Gerard Academy looks to future after 4 decades

Published 10:12 am Wednesday, August 5, 2009

Gerard Academy has come a long way since 1969, when Joseph Endres first opened it as Gerard School at the former Jay C. Hormel mansion.

A provider of psychological, psychiatric and behavioral needs of children and adolescents, the campus is celebrating 40 years Aug. 20 with an invitational program for the board of directors, local government and dignitaries.

When the program was founded by Endres, who came from a treatment facility in Texas, he intentionally looked to house Gerard in a mansion, an “environment and culture so different from the type of environment they (the residents) grew up in,” executive director Brent Henry said.

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Endres founded Gerard in a time when residential treatment facilities were still a new concept. He argued that environment was important when treating children.

Henry, who was the third person hired by Endres for the Mason City facility and moved to Austin in 1990, said Gerard now typically serves children for six to 10 months, rather than the two to three years when the facility started. He said some things have changed since 1969, but the overall philosophy of the facility is the same, a sentiment that Nexus — who purchased Gerard from Henry and six other owners in 1999 — shares.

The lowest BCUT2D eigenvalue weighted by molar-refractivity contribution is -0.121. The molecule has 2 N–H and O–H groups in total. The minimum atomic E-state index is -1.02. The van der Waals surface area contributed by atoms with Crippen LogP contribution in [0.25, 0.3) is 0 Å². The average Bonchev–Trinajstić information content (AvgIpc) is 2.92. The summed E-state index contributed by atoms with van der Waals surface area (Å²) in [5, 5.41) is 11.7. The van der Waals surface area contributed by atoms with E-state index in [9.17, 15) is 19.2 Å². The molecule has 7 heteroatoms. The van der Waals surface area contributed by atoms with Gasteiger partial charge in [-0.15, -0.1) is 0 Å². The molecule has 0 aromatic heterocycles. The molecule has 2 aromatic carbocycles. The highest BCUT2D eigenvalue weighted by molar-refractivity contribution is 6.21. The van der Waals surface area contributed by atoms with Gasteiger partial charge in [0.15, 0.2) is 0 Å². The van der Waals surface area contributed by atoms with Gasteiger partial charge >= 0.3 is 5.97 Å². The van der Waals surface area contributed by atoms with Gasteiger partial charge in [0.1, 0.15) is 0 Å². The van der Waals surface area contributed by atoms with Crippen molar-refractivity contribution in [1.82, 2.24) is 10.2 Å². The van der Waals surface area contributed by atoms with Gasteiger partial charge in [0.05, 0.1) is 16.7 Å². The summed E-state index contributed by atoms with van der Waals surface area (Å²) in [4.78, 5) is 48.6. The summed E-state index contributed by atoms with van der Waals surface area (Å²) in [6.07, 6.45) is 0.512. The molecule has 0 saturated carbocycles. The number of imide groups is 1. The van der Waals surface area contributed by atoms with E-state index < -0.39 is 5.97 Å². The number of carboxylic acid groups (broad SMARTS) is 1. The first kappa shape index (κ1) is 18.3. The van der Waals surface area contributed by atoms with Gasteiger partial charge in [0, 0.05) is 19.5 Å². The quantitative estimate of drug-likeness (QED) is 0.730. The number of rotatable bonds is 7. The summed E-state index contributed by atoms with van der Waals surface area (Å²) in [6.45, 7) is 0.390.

“There’s more regulation in terms of what we do; there’s more watchdogs in terms of what we do,” Henry explained. “A lot in terms of how we view kids … has really not changed.”

Gerard has 77 beds and houses boys and girls ages 6 to their 19th birthday. Currently, they have 139 staff and 70 residents, above average for the usually slow summer months.

“Virtually every month we have been above what we planned on,” Henry said.

According to Gerard, “youth are typically referred by social workers, probation officers, parents or hospitals; at this point, other less structured treatment environments have been unsuccessful, and the next option is a residential treatment program. Gerard Academy admissions criteria are evaluated on a case-by-case basis.”

The vast majority of Gerard residents come from Minnesota, and most not from the Austin area.

“It all depends on the county,” Henry said. “We’re not cheap.”

Gerard has added on to the facility, located on 28th Street Northeast, over the years, adding the year-round New Dominion School in 2005 and a dormitory in 2006.

Staff turnover is usually high at 23 percent, but Henry said the facility’s rate is actually much lower than the national average for group care, 70 percent. The constant rotating door can be mostly attributed to youth counselors, a challenging position that is usually held by young people and does not require a degree.

“We have people who’ve been here a long, long time,” Henry pointed out.

With 40 years under its belt, Gerard is looking to the future, and has a strategic plan that includes building a gymnasium someday. Residents usually have physical education outside or at the YMCA; winter months pose a challenge. Gerard also implemented a 45-bed assessment program, which averages four to six residents.

“I hope that we will be continued to be known for the excellence we provide,” Henry said. “We’re always in the process of adding services. We’re trying to let people know we are a resource on things.”